Ford thinks Bluetooth LE can keep pedestrians and cyclists safe from cars

One good thing that has come out of the pandemic is that more people have taken up cycling. In the first three months of 2021, American consumer spending on bicycles and bicycle accessories increased 34 percent year over year to $8.2 billion. However, the pandemic also saw more deaths and injuries from cycling. According to the National Safety Council, 1,260 cyclists were killed in 2020, a 16 percent increase from 2019.

It’s a problem that Ford believes technology can address. On Monday, the automaker announced it was working with Commsignia, PSS, Ohio State University, T-Mobile and Tome Software to investigate how a smartphone app could warn drivers about pedestrians and cyclists they might not see. As someone sharing the road with a car, you would install the company’s software on your phone. Using Bluetooth Low Energy, vehicles with Ford’s Sync infotainment system would see you as “beacons”. Then, when the car determines that there is a possibility of an accident, it warns the driver with audio-visual cues.

According to Ford, his approach has some merits. One of them is that Bluetooth LE is almost ubiquitous. The technology has been part of the Bluetooth protocol since 2009, making it accessible to any modern smartphone. If you own a Ford vehicle, you don’t need to take your car to a dealer for a hardware upgrade because the Sync system is Bluetooth compatible. The other benefit of using Bluetooth LE is that your car doesn’t need to see pedestrians and cyclists before it can warn you. Ford and T-Mobile are also working on a version of the app that uses 5G instead of Bluetooth LE.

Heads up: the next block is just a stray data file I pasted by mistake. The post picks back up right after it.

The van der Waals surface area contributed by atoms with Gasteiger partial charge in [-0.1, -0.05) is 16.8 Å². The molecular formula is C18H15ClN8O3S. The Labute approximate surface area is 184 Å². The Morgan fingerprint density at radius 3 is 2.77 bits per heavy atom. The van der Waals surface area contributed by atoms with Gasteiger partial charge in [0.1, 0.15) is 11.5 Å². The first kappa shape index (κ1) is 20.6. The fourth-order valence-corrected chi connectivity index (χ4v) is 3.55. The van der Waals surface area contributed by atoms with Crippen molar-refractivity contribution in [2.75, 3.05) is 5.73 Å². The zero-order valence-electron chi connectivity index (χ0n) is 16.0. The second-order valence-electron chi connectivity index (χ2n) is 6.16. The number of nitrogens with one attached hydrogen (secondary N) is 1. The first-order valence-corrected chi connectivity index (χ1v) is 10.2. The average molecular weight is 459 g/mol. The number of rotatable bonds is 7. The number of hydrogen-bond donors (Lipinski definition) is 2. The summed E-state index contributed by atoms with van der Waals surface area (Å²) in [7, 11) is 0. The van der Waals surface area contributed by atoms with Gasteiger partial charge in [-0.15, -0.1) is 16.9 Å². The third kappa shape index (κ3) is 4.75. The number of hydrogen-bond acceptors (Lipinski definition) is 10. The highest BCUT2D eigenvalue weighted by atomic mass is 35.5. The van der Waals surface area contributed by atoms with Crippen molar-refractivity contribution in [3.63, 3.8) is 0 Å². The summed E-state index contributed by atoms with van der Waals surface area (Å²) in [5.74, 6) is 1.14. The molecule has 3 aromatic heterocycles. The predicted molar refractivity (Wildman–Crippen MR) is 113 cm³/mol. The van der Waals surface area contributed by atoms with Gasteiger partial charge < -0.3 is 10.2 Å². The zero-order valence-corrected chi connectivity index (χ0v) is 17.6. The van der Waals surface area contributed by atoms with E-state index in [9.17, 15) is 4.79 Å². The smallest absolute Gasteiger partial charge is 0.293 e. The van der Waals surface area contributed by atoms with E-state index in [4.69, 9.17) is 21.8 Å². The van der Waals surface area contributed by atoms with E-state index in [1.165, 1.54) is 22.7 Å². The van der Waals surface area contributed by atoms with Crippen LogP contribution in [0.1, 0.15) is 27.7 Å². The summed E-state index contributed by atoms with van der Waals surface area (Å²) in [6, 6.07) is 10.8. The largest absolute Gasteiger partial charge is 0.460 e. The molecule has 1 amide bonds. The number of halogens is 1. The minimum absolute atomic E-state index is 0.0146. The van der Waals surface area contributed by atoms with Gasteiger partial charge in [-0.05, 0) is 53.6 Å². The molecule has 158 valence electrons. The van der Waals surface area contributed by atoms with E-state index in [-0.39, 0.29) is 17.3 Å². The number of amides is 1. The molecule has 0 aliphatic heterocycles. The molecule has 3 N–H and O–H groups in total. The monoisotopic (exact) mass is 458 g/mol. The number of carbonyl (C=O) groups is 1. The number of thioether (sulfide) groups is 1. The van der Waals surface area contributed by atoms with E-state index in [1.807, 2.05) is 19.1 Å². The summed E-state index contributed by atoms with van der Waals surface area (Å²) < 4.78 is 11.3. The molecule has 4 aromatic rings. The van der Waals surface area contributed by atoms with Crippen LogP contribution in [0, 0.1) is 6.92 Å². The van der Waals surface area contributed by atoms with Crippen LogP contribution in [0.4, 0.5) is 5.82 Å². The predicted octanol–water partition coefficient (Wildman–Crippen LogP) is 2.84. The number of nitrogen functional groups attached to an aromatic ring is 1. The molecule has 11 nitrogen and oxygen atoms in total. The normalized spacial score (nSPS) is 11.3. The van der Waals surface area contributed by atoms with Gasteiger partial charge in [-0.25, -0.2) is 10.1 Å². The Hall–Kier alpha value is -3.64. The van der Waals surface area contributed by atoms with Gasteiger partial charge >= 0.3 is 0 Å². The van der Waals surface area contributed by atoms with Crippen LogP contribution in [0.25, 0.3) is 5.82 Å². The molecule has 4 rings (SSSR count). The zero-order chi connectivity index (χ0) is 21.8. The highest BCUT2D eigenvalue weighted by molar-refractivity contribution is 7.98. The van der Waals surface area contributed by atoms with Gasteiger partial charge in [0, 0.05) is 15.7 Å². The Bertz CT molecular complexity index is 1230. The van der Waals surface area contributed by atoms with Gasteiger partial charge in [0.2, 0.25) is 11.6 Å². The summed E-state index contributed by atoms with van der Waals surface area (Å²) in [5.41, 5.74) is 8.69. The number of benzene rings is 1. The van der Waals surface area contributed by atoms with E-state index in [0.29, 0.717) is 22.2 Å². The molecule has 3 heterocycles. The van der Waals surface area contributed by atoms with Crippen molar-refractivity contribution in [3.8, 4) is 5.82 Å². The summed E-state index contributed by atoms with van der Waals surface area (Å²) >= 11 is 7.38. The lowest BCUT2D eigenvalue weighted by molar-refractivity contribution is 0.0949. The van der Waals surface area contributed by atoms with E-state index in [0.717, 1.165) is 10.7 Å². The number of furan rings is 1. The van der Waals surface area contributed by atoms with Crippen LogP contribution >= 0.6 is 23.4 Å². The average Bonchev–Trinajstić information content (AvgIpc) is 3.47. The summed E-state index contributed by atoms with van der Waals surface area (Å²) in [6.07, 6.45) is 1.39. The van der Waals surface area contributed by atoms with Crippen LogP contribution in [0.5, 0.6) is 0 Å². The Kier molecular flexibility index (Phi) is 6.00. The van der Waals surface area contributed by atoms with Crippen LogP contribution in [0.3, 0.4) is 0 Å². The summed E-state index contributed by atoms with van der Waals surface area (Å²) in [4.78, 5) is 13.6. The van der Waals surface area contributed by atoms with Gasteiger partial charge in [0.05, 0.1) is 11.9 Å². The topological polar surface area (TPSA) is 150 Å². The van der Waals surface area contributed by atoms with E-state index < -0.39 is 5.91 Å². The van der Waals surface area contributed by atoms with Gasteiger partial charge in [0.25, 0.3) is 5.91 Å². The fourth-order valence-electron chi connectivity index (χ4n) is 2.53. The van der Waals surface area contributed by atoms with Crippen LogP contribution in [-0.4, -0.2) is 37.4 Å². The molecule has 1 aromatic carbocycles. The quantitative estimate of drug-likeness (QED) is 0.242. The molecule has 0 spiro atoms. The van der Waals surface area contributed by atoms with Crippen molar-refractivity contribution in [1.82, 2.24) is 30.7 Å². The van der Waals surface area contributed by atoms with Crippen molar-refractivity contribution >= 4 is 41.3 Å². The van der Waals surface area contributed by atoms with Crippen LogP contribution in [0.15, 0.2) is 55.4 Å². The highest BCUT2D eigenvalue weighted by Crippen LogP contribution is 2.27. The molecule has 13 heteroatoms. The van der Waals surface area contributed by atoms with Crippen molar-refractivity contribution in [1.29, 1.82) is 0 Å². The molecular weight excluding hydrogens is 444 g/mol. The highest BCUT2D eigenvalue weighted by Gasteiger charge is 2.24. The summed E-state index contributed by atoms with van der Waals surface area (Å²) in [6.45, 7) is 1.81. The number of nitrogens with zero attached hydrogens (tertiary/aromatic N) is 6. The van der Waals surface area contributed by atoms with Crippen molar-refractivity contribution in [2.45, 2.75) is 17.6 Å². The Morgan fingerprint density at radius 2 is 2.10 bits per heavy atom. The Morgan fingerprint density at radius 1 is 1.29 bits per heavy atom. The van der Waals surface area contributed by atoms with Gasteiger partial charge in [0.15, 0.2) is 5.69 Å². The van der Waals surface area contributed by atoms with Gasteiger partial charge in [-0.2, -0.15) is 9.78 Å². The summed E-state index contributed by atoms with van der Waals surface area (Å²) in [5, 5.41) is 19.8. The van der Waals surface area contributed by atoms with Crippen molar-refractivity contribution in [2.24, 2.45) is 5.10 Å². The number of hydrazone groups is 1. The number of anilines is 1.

In practice, the company’s approach is reminiscent of the COVID notification apps some countries and states deployed at the beginning of the pandemic. As you may recall, these also used Bluetooth LE. However, despite support from Apple and Google, they have never been effective due to low usage. In Canada, for example, the federal COVID Alert app has been downloaded just 6.9 million times and logged 63,117 positive tests. Put another way, far from enough Canadians have downloaded the software to make it an effective contact tracing tool. Ford’s app will likely have some of the same issues.

As an avid cyclist, I can’t tell you how many people I’ve seen riding bikes at night without LED lights to make themselves visible to traffic. On the other hand, statistics suggest that motorists have been driving more aggressively in recent years, leading to the increase in cyclist fatalities and vehicle accidents mentioned above. Any kind of intervention would be welcome, but Ford’s app probably won’t be a viable solution if it ever launches. While the Bluetooth LE solution to COVID has only had one surge, apps like Ford’s have had two: cyclist adoption and automaker adoption.

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